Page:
To ask the Secretary of State for Environment, Food and Rural Affairs, what information his Department holds on the number of illegal puppy farms have been closed down in the last five years, by jurisdiction.
Local authorities are responsible for enforcing the licence requirements for animal related activities such as pet selling or dog breeding. They therefore hold details of the enforcement activity being undertaken in their area, including information on action they have taken in relation to illegal breeding activity.
This Government takes the issue of the low-welfare and illegal supply of puppies very seriously. The Animal Welfare (Licensing of Activities Involving Animals) (England) Regulations 2018 require anyone in the business of breeding and selling dogs and/or who breeds three or more litters in a twelve-month period to have a valid licence from their local authority. Licencees must meet strict statutory minimum welfare standards which are enforced by local authorities who have powers to issue, refuse or revoke licences.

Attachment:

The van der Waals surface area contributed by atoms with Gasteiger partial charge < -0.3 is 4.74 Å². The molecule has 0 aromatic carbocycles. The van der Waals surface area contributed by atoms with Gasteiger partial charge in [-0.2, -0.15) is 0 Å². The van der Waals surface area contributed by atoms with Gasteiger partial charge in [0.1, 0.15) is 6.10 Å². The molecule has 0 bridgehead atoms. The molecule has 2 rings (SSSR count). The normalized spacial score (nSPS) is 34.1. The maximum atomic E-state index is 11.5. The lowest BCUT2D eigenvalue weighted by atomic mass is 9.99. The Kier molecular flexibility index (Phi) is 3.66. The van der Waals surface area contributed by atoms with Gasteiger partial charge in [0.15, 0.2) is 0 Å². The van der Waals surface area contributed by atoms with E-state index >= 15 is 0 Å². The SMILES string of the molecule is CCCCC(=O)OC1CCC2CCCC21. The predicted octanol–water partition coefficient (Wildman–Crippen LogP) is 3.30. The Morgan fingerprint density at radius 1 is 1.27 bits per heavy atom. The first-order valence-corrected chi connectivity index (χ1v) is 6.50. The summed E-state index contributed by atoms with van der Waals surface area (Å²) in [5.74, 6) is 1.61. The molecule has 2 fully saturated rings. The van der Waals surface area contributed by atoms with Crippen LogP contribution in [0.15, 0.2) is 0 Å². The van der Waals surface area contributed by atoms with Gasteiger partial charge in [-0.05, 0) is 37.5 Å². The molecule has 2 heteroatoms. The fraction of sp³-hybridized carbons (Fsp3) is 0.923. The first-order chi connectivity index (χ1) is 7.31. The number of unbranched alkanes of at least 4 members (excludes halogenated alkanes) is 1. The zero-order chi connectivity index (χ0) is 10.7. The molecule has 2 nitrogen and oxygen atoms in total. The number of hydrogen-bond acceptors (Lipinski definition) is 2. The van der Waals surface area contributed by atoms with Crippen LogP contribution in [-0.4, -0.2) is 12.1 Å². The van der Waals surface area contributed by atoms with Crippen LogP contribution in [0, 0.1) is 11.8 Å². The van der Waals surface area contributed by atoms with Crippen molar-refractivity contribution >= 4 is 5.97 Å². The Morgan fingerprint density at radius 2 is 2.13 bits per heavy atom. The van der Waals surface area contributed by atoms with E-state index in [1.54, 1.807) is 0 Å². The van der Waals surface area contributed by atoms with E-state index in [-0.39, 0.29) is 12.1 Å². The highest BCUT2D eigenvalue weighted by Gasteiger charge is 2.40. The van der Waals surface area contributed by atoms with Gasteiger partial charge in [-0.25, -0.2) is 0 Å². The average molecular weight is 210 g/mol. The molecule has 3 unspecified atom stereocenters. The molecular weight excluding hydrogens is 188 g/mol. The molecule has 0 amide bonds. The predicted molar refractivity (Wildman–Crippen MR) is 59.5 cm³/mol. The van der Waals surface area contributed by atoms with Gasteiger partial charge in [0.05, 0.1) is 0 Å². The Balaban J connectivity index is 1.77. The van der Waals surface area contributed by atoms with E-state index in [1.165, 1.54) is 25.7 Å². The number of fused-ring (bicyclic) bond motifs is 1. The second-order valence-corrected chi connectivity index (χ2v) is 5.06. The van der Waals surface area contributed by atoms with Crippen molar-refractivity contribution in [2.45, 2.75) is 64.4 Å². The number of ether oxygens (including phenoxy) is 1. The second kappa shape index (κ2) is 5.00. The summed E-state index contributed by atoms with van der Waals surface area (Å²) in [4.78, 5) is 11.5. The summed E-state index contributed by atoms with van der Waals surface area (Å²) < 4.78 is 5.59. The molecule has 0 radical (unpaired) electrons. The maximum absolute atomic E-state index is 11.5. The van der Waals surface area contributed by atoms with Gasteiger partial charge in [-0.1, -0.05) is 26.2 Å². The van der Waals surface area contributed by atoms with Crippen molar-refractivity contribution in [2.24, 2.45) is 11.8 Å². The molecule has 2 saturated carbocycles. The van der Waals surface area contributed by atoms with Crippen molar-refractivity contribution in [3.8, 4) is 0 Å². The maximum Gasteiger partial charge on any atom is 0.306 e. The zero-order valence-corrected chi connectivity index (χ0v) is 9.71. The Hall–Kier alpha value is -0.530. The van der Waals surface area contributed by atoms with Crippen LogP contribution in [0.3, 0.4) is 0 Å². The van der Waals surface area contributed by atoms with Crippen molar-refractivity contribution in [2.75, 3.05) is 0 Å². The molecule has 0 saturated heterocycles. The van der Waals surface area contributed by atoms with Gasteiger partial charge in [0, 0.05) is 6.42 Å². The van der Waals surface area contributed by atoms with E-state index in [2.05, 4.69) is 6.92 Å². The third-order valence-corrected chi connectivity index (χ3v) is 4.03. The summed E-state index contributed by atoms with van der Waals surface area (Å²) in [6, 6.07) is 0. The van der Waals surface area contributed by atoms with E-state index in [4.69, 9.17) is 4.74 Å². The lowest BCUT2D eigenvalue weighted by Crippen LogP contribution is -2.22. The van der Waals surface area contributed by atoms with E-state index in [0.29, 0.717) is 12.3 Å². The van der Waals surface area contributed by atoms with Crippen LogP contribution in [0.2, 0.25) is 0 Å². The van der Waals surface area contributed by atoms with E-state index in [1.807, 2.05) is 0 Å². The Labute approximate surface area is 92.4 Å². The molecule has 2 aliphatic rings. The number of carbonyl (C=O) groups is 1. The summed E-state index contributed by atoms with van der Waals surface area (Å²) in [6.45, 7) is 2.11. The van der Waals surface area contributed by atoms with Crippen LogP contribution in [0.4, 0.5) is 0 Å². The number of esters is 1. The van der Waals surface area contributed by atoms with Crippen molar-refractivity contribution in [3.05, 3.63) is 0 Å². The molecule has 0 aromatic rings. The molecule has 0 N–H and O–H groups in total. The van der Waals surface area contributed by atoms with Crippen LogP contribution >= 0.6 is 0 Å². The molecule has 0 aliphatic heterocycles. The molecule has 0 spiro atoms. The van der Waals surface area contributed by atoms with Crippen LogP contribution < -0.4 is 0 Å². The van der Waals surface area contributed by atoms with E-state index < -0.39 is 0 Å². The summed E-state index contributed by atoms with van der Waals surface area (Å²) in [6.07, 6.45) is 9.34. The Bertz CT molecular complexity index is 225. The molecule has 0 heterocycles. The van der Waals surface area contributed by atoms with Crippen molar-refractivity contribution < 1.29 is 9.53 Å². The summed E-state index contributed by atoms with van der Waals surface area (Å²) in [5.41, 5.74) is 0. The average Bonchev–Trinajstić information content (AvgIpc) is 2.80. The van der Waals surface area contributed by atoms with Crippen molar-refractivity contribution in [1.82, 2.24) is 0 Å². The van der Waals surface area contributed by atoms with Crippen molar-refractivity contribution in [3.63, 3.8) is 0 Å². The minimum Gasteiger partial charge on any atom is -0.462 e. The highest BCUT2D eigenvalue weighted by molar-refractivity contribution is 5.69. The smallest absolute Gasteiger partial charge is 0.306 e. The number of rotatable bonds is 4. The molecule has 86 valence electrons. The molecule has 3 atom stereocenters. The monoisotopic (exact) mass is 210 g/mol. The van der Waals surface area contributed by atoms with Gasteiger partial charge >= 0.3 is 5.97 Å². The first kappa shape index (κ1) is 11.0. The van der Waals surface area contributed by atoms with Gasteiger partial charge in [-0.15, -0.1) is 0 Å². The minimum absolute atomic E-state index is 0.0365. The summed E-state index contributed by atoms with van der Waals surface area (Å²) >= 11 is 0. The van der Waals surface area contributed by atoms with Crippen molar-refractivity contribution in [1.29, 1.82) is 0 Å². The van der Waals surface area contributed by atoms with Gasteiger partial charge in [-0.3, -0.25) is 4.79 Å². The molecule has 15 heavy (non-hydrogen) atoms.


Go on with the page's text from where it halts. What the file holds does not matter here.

To support local authorities’ enforcement activity, my department maintains a national communications campaign (Petfished) to raise awareness of issues associated with low-welfare and illegal supply of pets. This includes providing clear signposting to where responsible breeders and rehoming centres can be found and encouraging prospective buyers to research the seller thoroughly before they visit and decide to purchase. The campaign provides a list of red flags for buyers to look out for when searching for a pet online. More information can be found here: https://getyourpetsafely.campaign.gov.uk/
Additionally, the Government has a manifesto commitment to crack down on puppy smuggling and one of our key reforms in the Action Plan on Animal Welfare is to end this abhorrent, cruel practice and low-welfare pet imports. Through the Animal Welfare (Kept Animals) Bill currently before Parliament, we will introduce new powers to tackle the unethical trade of puppy smuggling by reducing the number of pets (dogs, cats and ferrets) that can travel under pet travel rules. The Bill will also include powers for the Government to bring in further restrictions on the movement of pets on welfare grounds, for example by increasing the minimum age of imported puppies and restricting the import of pregnant dogs and dogs with mutilations such as cropped ears and tails.
We continue to maintain a close working relationship with the animal welfare sector, enforcement agencies and Governments across the four nations regarding the regulation of dog breeding and pet sales. This will allow us to explore a more consistent approach to addressing any cross-border issues associated with illegal or low-welfare supply.